COLUMBIA — In a yellow house across from what will be Muriel Williams Battle High School, Melanie Abernathy watches the construction and waits for the morning she'll hear the band practicing.
"I love to hear the band," Abernathy said.
Abernathy and her husband, James, own the St. Charles Road property across from the grounds of the incoming high school. Although it means changes for the neighborhood, Abernathy said she and her husband have been excited since they found out the land was being considered for the school in 2007.
Sometimes, Abernathy walks the grounds, pausing to think about what will be built where she stands — a classroom here, an athletic field there.
"You can stand in one spot and see just about everything," Abernathy said.
Where students will study and a football team will play, cattle and horses used to roam. A farmer owned the land, and Abernathy has pictures of what it looked like with barns and livestock.
"The new calves would just play and play and play," she recalled.
The farmer left before the site was reviewed for a school. Abernathy said developers bought the land to use for subdivisions, and after the farmer agreed to a payment, he packed up his possessions, took his animals and left. The transformation from farm to empty site happened within a weekend, she said.
"I said, 'Jim, the cows are gone,'" Abernathy said she told her husband one day. "All of a sudden there was no life over there any more."
She looks forward to being part of the new life when the school opens in August 2013. Although she won't have children at Battle High, she plans to volunteer. She volunteered at Two Mile Prairie Elementary and Lange Middle School while her sons were in school.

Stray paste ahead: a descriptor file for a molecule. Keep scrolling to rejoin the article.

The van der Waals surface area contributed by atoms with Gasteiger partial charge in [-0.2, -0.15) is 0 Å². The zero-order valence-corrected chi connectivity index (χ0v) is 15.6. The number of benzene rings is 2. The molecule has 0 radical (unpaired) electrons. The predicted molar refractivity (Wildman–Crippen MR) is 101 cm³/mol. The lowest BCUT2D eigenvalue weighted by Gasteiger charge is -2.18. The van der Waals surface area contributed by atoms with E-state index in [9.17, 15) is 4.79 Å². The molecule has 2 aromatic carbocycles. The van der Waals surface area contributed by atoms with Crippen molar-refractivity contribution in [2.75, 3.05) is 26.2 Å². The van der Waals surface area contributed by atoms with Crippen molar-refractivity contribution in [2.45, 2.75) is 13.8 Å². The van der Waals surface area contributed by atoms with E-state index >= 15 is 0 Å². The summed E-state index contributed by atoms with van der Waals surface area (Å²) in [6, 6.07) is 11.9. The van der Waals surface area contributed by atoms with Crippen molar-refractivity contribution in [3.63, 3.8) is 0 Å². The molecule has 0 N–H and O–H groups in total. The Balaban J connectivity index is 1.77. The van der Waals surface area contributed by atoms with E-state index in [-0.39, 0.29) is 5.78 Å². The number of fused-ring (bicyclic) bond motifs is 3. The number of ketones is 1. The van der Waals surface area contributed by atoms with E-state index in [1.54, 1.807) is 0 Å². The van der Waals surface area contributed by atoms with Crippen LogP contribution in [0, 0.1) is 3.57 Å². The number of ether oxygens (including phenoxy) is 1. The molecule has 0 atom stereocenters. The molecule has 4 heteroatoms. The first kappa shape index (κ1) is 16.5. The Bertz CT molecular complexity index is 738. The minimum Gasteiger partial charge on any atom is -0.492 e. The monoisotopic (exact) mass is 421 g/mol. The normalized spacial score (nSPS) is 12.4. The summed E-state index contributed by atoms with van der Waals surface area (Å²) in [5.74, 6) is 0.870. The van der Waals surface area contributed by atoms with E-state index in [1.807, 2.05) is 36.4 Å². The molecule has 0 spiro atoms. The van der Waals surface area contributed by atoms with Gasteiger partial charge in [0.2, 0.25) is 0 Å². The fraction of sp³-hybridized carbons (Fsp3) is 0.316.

"There's going to be a whole lot of life," Abernathy said.
For Dolsha Martin, who moved to the neighborhood for the country setting, the new school might be too much of a change. Her daughter will be a freshman when Battle opens, but that doesn't mean the family will stay in the neighborhood.
"I think it's really going to take away from the country setting, and, more than likely, drive me away," she said.
As Martin sees it, a high school could lead to other additions to the neighborhood.
"If the high school comes, what else is going to come?" Martin said. "Are we going to be next to a McDonald's next?"
Parking could become an issue, Martin said. She doesn't want students to park in the residential area, and if parking is not regulated well, her family will be even more likely to move to a different part of town.
Others see the proximity as a perk even if it alters the surroundings.
Eric Stauffacher, another resident, said that although the school will change the country atmosphere, he supports it.
"It'll make the property value go up a lot more," Stauffacher said.
Fun for friends
To some of the neighborhood kids, the value is in their shortened commute.
Kim Sommers, 13, and Brittany Wells, 11, are eager to walk to school. Brittany will be part of the first freshman class, and like the majority of the district's sixth-graders, she voted for the Spartans to be the school mascot. The attendance boundaries have not been established, but both girls expect to attend Battle High.
"My mom doesn't have to be concerned about the weather," Kim said. "I can get up to school if it's snowy before I get frostbite and if it's rainy before I get soaked."
As they waited for the school bus to bring the rest of the neighborhood kids home, they said living close to school will be fun for the group.
"You can walk with your friends to school," Kim said.
"Instead of driving alone," Brittany added.
Although neighboring residents will not have to drive to school, Battle High will bring traffic from other parts of town. That's a common concern among residents.
Beth Edmiston, a mother of three, said, "A lot of us are concerned with traffic — how it's going to flow."
Bob Altman, a new resident, said he didn't like the occasional power outages that have happened since construction started, and the noise can be "annoying." But when it comes to future traffic, he wonders what will happen.
"Traffic's going to be a whole different issue," Altman said.
For Abernathy, the traffic will probably be "more of a challenge," and she hopes changes to roads won't affect her front yard. Still, she is eager for the school to open.
"I wish it would open sooner," Abernathy said.